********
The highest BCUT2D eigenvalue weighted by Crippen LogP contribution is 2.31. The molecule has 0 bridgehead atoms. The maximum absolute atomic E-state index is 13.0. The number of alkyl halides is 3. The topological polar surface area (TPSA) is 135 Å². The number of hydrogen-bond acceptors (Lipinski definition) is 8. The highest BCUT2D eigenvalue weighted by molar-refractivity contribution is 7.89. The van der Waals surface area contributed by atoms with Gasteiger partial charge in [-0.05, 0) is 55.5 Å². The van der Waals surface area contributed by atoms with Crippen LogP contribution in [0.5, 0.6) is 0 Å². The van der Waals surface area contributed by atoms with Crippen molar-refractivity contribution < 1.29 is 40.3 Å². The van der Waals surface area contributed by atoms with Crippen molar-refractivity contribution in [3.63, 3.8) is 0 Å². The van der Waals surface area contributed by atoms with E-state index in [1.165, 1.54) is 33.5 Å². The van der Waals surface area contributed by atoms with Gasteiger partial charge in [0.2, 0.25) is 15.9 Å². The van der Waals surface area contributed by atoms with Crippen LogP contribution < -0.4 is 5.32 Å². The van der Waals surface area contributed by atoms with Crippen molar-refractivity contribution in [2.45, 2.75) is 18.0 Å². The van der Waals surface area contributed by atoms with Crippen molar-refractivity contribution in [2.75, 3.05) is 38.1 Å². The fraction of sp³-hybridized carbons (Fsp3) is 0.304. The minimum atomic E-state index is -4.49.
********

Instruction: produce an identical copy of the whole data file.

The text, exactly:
The highest BCUT2D eigenvalue weighted by Crippen LogP contribution is 2.31. The molecule has 0 bridgehead atoms. The maximum absolute atomic E-state index is 13.0. The number of alkyl halides is 3. The topological polar surface area (TPSA) is 135 Å². The number of hydrogen-bond acceptors (Lipinski definition) is 8. The highest BCUT2D eigenvalue weighted by molar-refractivity contribution is 7.89. The van der Waals surface area contributed by atoms with Gasteiger partial charge in [-0.05, 0) is 55.5 Å². The van der Waals surface area contributed by atoms with Crippen LogP contribution in [0.5, 0.6) is 0 Å². The van der Waals surface area contributed by atoms with Crippen molar-refractivity contribution < 1.29 is 40.3 Å². The van der Waals surface area contributed by atoms with Crippen molar-refractivity contribution in [3.63, 3.8) is 0 Å². The van der Waals surface area contributed by atoms with E-state index in [1.165, 1.54) is 33.5 Å². The van der Waals surface area contributed by atoms with Gasteiger partial charge in [0.2, 0.25) is 15.9 Å². The van der Waals surface area contributed by atoms with Crippen LogP contribution < -0.4 is 5.32 Å². The van der Waals surface area contributed by atoms with Crippen molar-refractivity contribution in [2.45, 2.75) is 18.0 Å². The van der Waals surface area contributed by atoms with Crippen molar-refractivity contribution in [2.75, 3.05) is 38.1 Å². The fraction of sp³-hybridized carbons (Fsp3) is 0.304. The minimum atomic E-state index is -4.49.